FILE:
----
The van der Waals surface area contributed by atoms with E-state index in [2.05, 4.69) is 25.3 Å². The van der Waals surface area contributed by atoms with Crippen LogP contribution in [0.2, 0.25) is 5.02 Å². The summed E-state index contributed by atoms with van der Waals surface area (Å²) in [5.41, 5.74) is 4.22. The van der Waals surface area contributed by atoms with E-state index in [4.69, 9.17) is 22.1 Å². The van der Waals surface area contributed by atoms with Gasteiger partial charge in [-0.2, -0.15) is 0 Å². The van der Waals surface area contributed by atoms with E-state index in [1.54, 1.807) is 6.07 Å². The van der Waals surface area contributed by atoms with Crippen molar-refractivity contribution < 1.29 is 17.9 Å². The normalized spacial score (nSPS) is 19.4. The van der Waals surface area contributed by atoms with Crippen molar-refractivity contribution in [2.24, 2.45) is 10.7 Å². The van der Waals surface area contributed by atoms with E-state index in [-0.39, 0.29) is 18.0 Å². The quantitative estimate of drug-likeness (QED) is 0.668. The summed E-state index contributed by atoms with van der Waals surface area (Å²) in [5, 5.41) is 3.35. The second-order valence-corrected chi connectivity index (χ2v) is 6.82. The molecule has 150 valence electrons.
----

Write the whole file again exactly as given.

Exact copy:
The van der Waals surface area contributed by atoms with E-state index in [2.05, 4.69) is 25.3 Å². The van der Waals surface area contributed by atoms with Crippen LogP contribution in [0.2, 0.25) is 5.02 Å². The summed E-state index contributed by atoms with van der Waals surface area (Å²) in [5.41, 5.74) is 4.22. The van der Waals surface area contributed by atoms with E-state index in [4.69, 9.17) is 22.1 Å². The van der Waals surface area contributed by atoms with Gasteiger partial charge in [-0.2, -0.15) is 0 Å². The van der Waals surface area contributed by atoms with E-state index in [1.54, 1.807) is 6.07 Å². The van der Waals surface area contributed by atoms with Crippen molar-refractivity contribution < 1.29 is 17.9 Å². The normalized spacial score (nSPS) is 19.4. The van der Waals surface area contributed by atoms with Crippen molar-refractivity contribution in [2.24, 2.45) is 10.7 Å². The van der Waals surface area contributed by atoms with E-state index in [-0.39, 0.29) is 18.0 Å². The quantitative estimate of drug-likeness (QED) is 0.668. The summed E-state index contributed by atoms with van der Waals surface area (Å²) in [5, 5.41) is 3.35. The second-order valence-corrected chi connectivity index (χ2v) is 6.82. The molecule has 150 valence electrons.